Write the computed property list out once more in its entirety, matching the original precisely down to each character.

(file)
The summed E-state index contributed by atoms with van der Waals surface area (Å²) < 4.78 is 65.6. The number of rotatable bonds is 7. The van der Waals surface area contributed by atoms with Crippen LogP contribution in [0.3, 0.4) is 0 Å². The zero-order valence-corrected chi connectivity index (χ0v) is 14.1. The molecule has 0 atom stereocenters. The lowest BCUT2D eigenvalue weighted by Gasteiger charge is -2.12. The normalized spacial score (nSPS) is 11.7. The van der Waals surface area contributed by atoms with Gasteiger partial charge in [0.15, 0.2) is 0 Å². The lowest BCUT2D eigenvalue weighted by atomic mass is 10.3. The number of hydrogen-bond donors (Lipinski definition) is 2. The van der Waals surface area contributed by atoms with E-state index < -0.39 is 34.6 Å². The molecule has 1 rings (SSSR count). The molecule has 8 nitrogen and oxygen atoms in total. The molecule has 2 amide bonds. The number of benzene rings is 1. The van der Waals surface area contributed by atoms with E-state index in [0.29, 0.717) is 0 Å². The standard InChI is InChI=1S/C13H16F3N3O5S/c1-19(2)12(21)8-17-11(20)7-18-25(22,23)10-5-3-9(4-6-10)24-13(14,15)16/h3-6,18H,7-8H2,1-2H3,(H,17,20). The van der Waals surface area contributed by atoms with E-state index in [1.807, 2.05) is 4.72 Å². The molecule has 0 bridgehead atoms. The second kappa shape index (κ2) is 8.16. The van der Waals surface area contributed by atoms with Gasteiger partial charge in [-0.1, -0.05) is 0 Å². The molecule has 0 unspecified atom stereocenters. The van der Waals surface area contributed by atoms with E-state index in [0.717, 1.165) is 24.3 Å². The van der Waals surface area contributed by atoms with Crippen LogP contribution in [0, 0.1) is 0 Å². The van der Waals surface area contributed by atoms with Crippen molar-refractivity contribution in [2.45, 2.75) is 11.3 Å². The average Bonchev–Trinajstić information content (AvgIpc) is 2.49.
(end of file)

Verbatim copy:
The summed E-state index contributed by atoms with van der Waals surface area (Å²) < 4.78 is 65.6. The number of rotatable bonds is 7. The van der Waals surface area contributed by atoms with Crippen LogP contribution in [0.3, 0.4) is 0 Å². The zero-order valence-corrected chi connectivity index (χ0v) is 14.1. The molecule has 0 atom stereocenters. The lowest BCUT2D eigenvalue weighted by Gasteiger charge is -2.12. The normalized spacial score (nSPS) is 11.7. The van der Waals surface area contributed by atoms with Gasteiger partial charge in [0.15, 0.2) is 0 Å². The lowest BCUT2D eigenvalue weighted by atomic mass is 10.3. The number of hydrogen-bond donors (Lipinski definition) is 2. The van der Waals surface area contributed by atoms with E-state index < -0.39 is 34.6 Å². The molecule has 1 rings (SSSR count). The molecule has 8 nitrogen and oxygen atoms in total. The molecule has 2 amide bonds. The number of benzene rings is 1. The van der Waals surface area contributed by atoms with E-state index in [0.29, 0.717) is 0 Å². The standard InChI is InChI=1S/C13H16F3N3O5S/c1-19(2)12(21)8-17-11(20)7-18-25(22,23)10-5-3-9(4-6-10)24-13(14,15)16/h3-6,18H,7-8H2,1-2H3,(H,17,20). The van der Waals surface area contributed by atoms with E-state index in [1.807, 2.05) is 4.72 Å². The molecule has 0 bridgehead atoms. The second kappa shape index (κ2) is 8.16. The van der Waals surface area contributed by atoms with Gasteiger partial charge in [-0.1, -0.05) is 0 Å². The molecule has 0 unspecified atom stereocenters. The van der Waals surface area contributed by atoms with E-state index in [0.717, 1.165) is 24.3 Å². The van der Waals surface area contributed by atoms with Crippen LogP contribution in [0, 0.1) is 0 Å². The van der Waals surface area contributed by atoms with Crippen molar-refractivity contribution in [2.45, 2.75) is 11.3 Å². The average Bonchev–Trinajstić information content (AvgIpc) is 2.49.